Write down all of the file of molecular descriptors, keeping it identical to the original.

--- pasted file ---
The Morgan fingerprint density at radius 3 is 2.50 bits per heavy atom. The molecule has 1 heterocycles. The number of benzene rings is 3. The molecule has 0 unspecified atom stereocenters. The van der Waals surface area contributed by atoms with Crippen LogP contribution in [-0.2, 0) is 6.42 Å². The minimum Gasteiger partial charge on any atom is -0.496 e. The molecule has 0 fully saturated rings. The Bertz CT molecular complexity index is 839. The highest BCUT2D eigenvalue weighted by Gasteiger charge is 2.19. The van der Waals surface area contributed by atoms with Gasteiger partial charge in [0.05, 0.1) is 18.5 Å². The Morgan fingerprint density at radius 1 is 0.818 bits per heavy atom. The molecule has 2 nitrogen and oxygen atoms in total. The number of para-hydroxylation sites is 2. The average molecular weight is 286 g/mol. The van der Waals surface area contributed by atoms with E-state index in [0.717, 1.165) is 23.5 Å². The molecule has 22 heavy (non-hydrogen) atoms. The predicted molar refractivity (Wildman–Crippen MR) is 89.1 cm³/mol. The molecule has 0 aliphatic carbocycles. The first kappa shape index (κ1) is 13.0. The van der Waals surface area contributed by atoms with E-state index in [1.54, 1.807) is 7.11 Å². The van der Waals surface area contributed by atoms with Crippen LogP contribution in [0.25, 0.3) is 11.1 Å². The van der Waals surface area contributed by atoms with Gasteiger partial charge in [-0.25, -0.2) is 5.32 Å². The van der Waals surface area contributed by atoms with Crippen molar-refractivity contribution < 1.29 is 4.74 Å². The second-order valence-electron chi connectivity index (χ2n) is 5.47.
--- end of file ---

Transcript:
The Morgan fingerprint density at radius 3 is 2.50 bits per heavy atom. The molecule has 1 heterocycles. The number of benzene rings is 3. The molecule has 0 unspecified atom stereocenters. The van der Waals surface area contributed by atoms with Crippen LogP contribution in [-0.2, 0) is 6.42 Å². The minimum Gasteiger partial charge on any atom is -0.496 e. The molecule has 0 fully saturated rings. The Bertz CT molecular complexity index is 839. The highest BCUT2D eigenvalue weighted by Gasteiger charge is 2.19. The van der Waals surface area contributed by atoms with Gasteiger partial charge in [0.05, 0.1) is 18.5 Å². The Morgan fingerprint density at radius 1 is 0.818 bits per heavy atom. The molecule has 2 nitrogen and oxygen atoms in total. The number of para-hydroxylation sites is 2. The average molecular weight is 286 g/mol. The van der Waals surface area contributed by atoms with E-state index in [0.717, 1.165) is 23.5 Å². The molecule has 22 heavy (non-hydrogen) atoms. The predicted molar refractivity (Wildman–Crippen MR) is 89.1 cm³/mol. The molecule has 0 aliphatic carbocycles. The first kappa shape index (κ1) is 13.0. The van der Waals surface area contributed by atoms with E-state index in [1.54, 1.807) is 7.11 Å². The van der Waals surface area contributed by atoms with Crippen LogP contribution in [0.25, 0.3) is 11.1 Å². The van der Waals surface area contributed by atoms with Gasteiger partial charge in [-0.25, -0.2) is 5.32 Å². The van der Waals surface area contributed by atoms with Crippen molar-refractivity contribution < 1.29 is 4.74 Å². The second-order valence-electron chi connectivity index (χ2n) is 5.47.